The Planned Parenthood office in Kalispell will see its last patient in November after only four years in the valley, officials at the statewide organization announced last week.
Stacy James, president and chief executive officer for Planned Parenthood of Montana, said the closure is an unfortunate consequence of the local economy.
“It has to do with the tough economy,” James said. “We cover a very big state and it’s a challenge.”
The Flathead Valley has been hit particularly hard by the recession and its residents continue to endure some of the highest unemployment rates in the state. With a high number of job losses comes a loss of benefits and the ability to pay for health care.
James said the clinic served more than 1,500 patients last year and probably had the same amount this year, but more patients were unable to pay for services. The clinic works on a sliding fee scale, meaning that payment for services is based on income levels.
Clinic Manager Jen Premo, who took over in March, said the closure did not surprise the five employees, but it is still unfortunate.
“In a word, I’d say (I’m) ‘disappointed,’” Premo said.
The clinic employees have begun the arduous task of inventorying every item in the facility, from chairs and desks to medical instruments. These items will be sorted and redistributed at other Planned Parenthood locations across the state. Premo said at least one employee will transfer to Missoula.
Patients were made aware of the closure early on, Premo said, and the clinic has made a referral list. Some patients have asked for their records to be transferred to specific doctors in the valley.
The announcement of the clinic’s closing has elicited a variety of responses from the Kalispell community, ranging between excitement from abortion opponents and leaving others with a sense that the valley is losing a valuable resource.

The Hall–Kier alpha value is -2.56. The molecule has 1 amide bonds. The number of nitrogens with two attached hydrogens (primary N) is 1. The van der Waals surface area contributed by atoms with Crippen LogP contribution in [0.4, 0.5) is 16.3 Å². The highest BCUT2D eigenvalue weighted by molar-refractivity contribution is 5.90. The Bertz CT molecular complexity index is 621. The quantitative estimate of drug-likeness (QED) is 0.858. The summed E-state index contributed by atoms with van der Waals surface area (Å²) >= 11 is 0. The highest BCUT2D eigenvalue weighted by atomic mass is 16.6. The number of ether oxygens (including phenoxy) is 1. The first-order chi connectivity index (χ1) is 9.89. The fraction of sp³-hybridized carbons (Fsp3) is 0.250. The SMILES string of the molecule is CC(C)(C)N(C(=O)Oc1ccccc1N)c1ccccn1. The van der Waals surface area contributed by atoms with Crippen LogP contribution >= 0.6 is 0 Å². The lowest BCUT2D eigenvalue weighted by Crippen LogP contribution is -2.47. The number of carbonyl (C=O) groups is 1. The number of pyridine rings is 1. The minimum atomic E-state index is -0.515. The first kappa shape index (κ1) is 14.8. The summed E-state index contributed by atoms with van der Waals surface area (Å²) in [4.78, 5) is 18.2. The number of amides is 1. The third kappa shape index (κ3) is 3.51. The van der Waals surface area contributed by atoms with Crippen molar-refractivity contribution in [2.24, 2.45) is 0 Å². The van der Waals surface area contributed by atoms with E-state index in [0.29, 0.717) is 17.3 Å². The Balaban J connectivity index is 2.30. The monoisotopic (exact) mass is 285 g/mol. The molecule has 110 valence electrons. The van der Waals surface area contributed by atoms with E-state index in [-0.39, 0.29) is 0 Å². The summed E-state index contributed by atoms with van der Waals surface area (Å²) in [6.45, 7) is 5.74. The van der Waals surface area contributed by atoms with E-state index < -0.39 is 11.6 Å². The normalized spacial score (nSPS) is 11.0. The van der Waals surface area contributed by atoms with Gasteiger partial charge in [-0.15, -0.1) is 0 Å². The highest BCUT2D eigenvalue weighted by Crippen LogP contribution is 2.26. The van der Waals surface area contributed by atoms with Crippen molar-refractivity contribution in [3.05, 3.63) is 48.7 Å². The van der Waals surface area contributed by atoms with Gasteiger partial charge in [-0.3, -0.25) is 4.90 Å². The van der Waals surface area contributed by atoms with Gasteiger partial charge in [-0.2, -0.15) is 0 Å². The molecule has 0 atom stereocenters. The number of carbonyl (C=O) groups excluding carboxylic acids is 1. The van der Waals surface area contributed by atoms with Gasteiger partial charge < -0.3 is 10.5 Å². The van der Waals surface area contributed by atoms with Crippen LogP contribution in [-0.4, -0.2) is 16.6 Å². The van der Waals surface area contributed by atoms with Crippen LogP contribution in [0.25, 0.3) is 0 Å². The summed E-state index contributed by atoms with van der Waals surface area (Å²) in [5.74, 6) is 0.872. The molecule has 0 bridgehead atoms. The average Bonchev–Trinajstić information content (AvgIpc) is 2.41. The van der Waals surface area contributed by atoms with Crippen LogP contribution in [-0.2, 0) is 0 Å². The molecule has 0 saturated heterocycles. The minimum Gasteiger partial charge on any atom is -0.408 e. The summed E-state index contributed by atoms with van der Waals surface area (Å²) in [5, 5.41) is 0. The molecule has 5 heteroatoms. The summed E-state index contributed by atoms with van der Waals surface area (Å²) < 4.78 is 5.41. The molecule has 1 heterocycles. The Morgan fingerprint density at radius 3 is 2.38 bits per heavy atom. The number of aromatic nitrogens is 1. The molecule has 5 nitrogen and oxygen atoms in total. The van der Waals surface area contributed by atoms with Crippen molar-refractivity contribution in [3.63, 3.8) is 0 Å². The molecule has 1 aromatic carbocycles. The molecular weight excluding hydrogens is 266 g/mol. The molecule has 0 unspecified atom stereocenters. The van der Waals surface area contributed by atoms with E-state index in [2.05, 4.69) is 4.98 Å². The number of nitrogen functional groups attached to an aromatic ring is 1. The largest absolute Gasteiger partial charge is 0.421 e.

Members of Kalispell 40 Days for Life, a local anti-abortion protest group, praised the news. The group has protested the Planned Parenthood clinic before, notably during last spring when they stood outside the clinic for 24 hours a day for 40 days.
The group is currently protesting another clinic in Kalispell. Karen Trierweiler, the group’s campaign director, said she and fellow members are praying that the Planned Parenthood employees will find new work, but is still thrilled the clinic is closing.
“We’re pretty excited about the news,” Trierweiler said.
Wendy Doely, executive director for the Flathead Community Health Center, said patients can come to the clinic for physical exams and contraceptive needs. She said Planned Parenthood gave the county clinic advanced notice about the closure.
“In any community, Planned Parenthood provides a wonderful resource, but it’s a tough economic climate,” Doely said. “We certainly support the work they’ve done in the community.”
Federally funded reproductive health and family planning services will still be available at the Flathead City-County Health Department, as it and Planned Parenthood are separate entities.
The state Planned Parenthood program is partially funded through state and federal Title X grants, allowing low-income patients to pay little or nothing for services. These services include physical exams for women and men, treatment and tests for sexually transmitted diseases, pregnancy tests and emergency contraception. However, since federal regulations stipulate that each county can only have one Title X facility, and the Flathead City-County Health Department already had the designation before Planned Parenthood arrived. Patients paid for services at cost, Planned Parenthood officials said, but rates were comparable to other medical clinics.
Another major source of funding is from personal donations, which have been down significantly this year, James said.
Due to the recession, many of the clinic’s patients have also switched over to free clinics run through government services, James said. She conceded that it makes sense for people to gravitate toward the lowest cost in health care.
James said Planned Parenthood still plans on keeping a presence in the Flathead and will have a travel fund for those patients who want provider choices. Anyone interested can call 1-888-867-8961.
Other Planned Parenthood clinics are located in Helena, Missoula, Billings and Great Falls, along with the “Without Walls” program, which supports areas with little access to pharmacies.
Addendum: Changes were made in the story to reflect the payment system at the Kalispell Planned Parenthood Clinic.
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